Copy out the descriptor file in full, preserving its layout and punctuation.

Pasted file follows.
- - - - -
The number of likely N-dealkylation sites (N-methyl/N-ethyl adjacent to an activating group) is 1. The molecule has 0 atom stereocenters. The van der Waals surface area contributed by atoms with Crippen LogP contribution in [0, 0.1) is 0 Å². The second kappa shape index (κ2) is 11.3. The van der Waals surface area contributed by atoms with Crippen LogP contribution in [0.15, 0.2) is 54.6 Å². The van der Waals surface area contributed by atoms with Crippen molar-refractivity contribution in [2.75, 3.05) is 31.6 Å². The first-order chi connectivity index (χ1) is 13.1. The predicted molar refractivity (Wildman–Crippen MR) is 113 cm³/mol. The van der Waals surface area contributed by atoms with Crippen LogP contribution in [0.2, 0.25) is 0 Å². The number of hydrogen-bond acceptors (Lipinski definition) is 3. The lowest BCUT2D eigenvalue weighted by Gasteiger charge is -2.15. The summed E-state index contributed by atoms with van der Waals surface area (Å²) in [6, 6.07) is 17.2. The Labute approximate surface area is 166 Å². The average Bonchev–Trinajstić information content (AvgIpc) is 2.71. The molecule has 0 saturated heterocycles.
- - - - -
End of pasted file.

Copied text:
The number of likely N-dealkylation sites (N-methyl/N-ethyl adjacent to an activating group) is 1. The molecule has 0 atom stereocenters. The van der Waals surface area contributed by atoms with Crippen LogP contribution in [0, 0.1) is 0 Å². The second kappa shape index (κ2) is 11.3. The van der Waals surface area contributed by atoms with Crippen LogP contribution in [0.15, 0.2) is 54.6 Å². The van der Waals surface area contributed by atoms with Crippen molar-refractivity contribution in [2.75, 3.05) is 31.6 Å². The first-order chi connectivity index (χ1) is 13.1. The predicted molar refractivity (Wildman–Crippen MR) is 113 cm³/mol. The van der Waals surface area contributed by atoms with Crippen LogP contribution in [0.2, 0.25) is 0 Å². The number of hydrogen-bond acceptors (Lipinski definition) is 3. The lowest BCUT2D eigenvalue weighted by Gasteiger charge is -2.15. The summed E-state index contributed by atoms with van der Waals surface area (Å²) in [6, 6.07) is 17.2. The Labute approximate surface area is 166 Å². The average Bonchev–Trinajstić information content (AvgIpc) is 2.71. The molecule has 0 saturated heterocycles.